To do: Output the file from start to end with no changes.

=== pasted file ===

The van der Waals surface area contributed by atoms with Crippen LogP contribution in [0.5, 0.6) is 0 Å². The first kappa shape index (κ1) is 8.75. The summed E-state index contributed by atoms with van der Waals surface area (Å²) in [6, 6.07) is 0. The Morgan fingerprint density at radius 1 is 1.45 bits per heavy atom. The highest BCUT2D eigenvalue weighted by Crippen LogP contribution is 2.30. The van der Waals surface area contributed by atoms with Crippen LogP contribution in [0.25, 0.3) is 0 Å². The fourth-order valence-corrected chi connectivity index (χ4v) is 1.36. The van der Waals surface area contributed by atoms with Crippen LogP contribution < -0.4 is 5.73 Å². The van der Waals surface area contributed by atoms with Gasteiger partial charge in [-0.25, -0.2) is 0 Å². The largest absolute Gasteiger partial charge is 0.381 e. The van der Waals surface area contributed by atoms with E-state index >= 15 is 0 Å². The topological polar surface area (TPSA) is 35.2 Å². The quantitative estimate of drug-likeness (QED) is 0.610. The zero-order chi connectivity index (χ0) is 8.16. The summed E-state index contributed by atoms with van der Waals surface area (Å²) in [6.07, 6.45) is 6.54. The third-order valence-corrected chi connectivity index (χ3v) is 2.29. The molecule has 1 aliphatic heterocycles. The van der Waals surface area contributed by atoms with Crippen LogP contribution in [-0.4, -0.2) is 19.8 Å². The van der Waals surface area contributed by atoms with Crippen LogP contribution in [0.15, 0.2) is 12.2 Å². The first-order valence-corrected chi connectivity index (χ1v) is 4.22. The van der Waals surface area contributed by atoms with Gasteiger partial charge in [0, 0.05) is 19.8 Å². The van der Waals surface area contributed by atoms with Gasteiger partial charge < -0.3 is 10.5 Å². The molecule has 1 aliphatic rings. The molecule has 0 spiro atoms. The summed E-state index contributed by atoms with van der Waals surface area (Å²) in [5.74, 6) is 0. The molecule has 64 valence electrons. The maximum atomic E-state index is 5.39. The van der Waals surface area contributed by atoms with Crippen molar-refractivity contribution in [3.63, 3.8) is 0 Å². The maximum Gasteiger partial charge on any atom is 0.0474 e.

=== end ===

The van der Waals surface area contributed by atoms with Crippen LogP contribution in [0.5, 0.6) is 0 Å². The first kappa shape index (κ1) is 8.75. The summed E-state index contributed by atoms with van der Waals surface area (Å²) in [6, 6.07) is 0. The Morgan fingerprint density at radius 1 is 1.45 bits per heavy atom. The highest BCUT2D eigenvalue weighted by Crippen LogP contribution is 2.30. The van der Waals surface area contributed by atoms with Crippen LogP contribution in [0.25, 0.3) is 0 Å². The fourth-order valence-corrected chi connectivity index (χ4v) is 1.36. The van der Waals surface area contributed by atoms with Crippen LogP contribution < -0.4 is 5.73 Å². The van der Waals surface area contributed by atoms with Gasteiger partial charge in [-0.25, -0.2) is 0 Å². The largest absolute Gasteiger partial charge is 0.381 e. The van der Waals surface area contributed by atoms with E-state index >= 15 is 0 Å². The topological polar surface area (TPSA) is 35.2 Å². The quantitative estimate of drug-likeness (QED) is 0.610. The zero-order chi connectivity index (χ0) is 8.16. The summed E-state index contributed by atoms with van der Waals surface area (Å²) in [6.07, 6.45) is 6.54. The third-order valence-corrected chi connectivity index (χ3v) is 2.29. The molecule has 1 aliphatic heterocycles. The van der Waals surface area contributed by atoms with Crippen LogP contribution in [-0.4, -0.2) is 19.8 Å². The van der Waals surface area contributed by atoms with Crippen LogP contribution in [0.15, 0.2) is 12.2 Å². The first-order valence-corrected chi connectivity index (χ1v) is 4.22. The van der Waals surface area contributed by atoms with Gasteiger partial charge in [0, 0.05) is 19.8 Å². The van der Waals surface area contributed by atoms with Gasteiger partial charge < -0.3 is 10.5 Å². The molecule has 1 aliphatic rings. The molecule has 0 spiro atoms. The summed E-state index contributed by atoms with van der Waals surface area (Å²) in [5.74, 6) is 0. The molecule has 64 valence electrons. The maximum atomic E-state index is 5.39. The van der Waals surface area contributed by atoms with Crippen molar-refractivity contribution in [3.63, 3.8) is 0 Å². The maximum Gasteiger partial charge on any atom is 0.0474 e.